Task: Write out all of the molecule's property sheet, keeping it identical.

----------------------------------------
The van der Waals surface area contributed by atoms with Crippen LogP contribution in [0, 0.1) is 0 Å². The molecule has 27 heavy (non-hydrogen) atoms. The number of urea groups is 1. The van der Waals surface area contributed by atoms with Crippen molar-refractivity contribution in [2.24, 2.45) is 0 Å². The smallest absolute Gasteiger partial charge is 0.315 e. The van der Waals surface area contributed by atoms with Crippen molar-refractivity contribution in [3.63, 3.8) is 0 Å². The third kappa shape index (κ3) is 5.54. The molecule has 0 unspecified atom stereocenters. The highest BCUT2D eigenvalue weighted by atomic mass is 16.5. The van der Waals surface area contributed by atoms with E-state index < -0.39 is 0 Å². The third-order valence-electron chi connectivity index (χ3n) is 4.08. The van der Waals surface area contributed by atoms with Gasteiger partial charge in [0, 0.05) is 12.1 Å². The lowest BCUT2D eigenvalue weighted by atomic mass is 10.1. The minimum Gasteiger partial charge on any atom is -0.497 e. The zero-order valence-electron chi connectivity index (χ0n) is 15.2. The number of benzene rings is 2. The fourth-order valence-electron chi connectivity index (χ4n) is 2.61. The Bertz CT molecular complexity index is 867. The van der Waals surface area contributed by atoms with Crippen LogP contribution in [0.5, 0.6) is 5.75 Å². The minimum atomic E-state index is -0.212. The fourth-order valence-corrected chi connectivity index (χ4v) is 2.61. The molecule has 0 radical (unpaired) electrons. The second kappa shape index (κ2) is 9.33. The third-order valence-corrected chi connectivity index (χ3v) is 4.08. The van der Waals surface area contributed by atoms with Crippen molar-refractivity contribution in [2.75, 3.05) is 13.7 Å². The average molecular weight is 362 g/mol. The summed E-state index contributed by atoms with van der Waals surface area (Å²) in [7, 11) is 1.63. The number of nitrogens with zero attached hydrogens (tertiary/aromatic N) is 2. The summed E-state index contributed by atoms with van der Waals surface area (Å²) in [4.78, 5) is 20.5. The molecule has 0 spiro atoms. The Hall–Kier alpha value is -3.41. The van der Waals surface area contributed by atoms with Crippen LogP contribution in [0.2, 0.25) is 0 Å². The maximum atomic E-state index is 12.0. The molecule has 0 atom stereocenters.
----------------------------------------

The van der Waals surface area contributed by atoms with Crippen LogP contribution in [0, 0.1) is 0 Å². The molecule has 27 heavy (non-hydrogen) atoms. The number of urea groups is 1. The van der Waals surface area contributed by atoms with Crippen molar-refractivity contribution in [2.24, 2.45) is 0 Å². The smallest absolute Gasteiger partial charge is 0.315 e. The van der Waals surface area contributed by atoms with Crippen molar-refractivity contribution in [3.63, 3.8) is 0 Å². The third kappa shape index (κ3) is 5.54. The molecule has 0 unspecified atom stereocenters. The highest BCUT2D eigenvalue weighted by atomic mass is 16.5. The van der Waals surface area contributed by atoms with E-state index < -0.39 is 0 Å². The third-order valence-electron chi connectivity index (χ3n) is 4.08. The van der Waals surface area contributed by atoms with Gasteiger partial charge in [0, 0.05) is 12.1 Å². The lowest BCUT2D eigenvalue weighted by atomic mass is 10.1. The minimum Gasteiger partial charge on any atom is -0.497 e. The zero-order valence-electron chi connectivity index (χ0n) is 15.2. The number of benzene rings is 2. The fourth-order valence-electron chi connectivity index (χ4n) is 2.61. The Bertz CT molecular complexity index is 867. The van der Waals surface area contributed by atoms with Crippen LogP contribution in [0.5, 0.6) is 5.75 Å². The minimum atomic E-state index is -0.212. The fourth-order valence-corrected chi connectivity index (χ4v) is 2.61. The molecule has 0 radical (unpaired) electrons. The second kappa shape index (κ2) is 9.33. The third-order valence-corrected chi connectivity index (χ3v) is 4.08. The van der Waals surface area contributed by atoms with Crippen molar-refractivity contribution in [2.75, 3.05) is 13.7 Å². The average molecular weight is 362 g/mol. The summed E-state index contributed by atoms with van der Waals surface area (Å²) in [7, 11) is 1.63. The number of nitrogens with zero attached hydrogens (tertiary/aromatic N) is 2. The summed E-state index contributed by atoms with van der Waals surface area (Å²) in [4.78, 5) is 20.5. The molecule has 0 spiro atoms. The Hall–Kier alpha value is -3.41. The van der Waals surface area contributed by atoms with Crippen LogP contribution in [0.2, 0.25) is 0 Å². The maximum atomic E-state index is 12.0. The molecule has 0 atom stereocenters.